The least developed countries (LDCs) are a group of 50 countries identified by the UN as being 'least developed' in terms of low GDP per capita, high levels of extreme poverty and a high degree of economic vulnerability. This report argues that, although international trade can play a key role in helping to reduce poverty levels within the LDCs, this is not happening in practice. The failure in trade expansion is due to various factors, including the effects of civil conflicts, and the tendency for export expansion to be associated with exclusionary rather than an inclusive form of economic growth. Although most LDCs implemented trade liberalisation reforms in the 1990s and received some degree of preferential market access, severe challenges still persist in their achieving the desired benefits from the multilateral trading system. The report highlights three key policy areas where action is needed in order to establish a more effective interaction between international trade and poverty reduction.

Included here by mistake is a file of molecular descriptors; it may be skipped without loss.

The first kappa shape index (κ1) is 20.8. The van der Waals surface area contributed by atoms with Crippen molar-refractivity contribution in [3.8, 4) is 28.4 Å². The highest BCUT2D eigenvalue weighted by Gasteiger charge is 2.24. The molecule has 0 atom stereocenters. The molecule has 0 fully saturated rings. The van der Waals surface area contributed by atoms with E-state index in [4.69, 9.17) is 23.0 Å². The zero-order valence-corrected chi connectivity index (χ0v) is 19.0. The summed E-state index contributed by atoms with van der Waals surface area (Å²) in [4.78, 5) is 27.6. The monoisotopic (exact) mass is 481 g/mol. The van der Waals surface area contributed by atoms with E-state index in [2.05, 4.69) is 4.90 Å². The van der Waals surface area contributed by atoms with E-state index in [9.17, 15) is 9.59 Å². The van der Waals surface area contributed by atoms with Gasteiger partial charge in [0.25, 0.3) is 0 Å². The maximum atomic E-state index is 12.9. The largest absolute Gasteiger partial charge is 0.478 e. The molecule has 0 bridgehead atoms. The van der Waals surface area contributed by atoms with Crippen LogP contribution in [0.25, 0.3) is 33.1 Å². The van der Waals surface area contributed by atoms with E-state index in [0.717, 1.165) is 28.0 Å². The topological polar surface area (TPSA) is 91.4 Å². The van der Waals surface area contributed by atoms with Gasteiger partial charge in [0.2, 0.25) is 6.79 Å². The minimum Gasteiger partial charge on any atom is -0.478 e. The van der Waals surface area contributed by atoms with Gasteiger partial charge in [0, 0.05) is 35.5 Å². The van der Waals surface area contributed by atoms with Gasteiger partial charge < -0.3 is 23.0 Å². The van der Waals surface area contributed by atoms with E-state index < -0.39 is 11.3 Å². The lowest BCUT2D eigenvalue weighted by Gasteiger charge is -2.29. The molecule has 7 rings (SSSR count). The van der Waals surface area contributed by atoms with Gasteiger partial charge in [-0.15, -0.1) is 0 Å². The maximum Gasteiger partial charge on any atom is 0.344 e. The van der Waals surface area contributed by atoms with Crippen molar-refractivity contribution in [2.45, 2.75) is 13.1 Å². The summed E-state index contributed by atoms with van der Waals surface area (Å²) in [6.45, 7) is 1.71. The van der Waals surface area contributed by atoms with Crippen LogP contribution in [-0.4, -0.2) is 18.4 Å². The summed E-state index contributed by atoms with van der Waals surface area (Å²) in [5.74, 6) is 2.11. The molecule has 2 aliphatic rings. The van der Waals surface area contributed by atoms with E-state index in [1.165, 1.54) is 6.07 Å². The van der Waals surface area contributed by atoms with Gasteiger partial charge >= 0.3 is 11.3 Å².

Publisher: United Nations
Number of pages: 504
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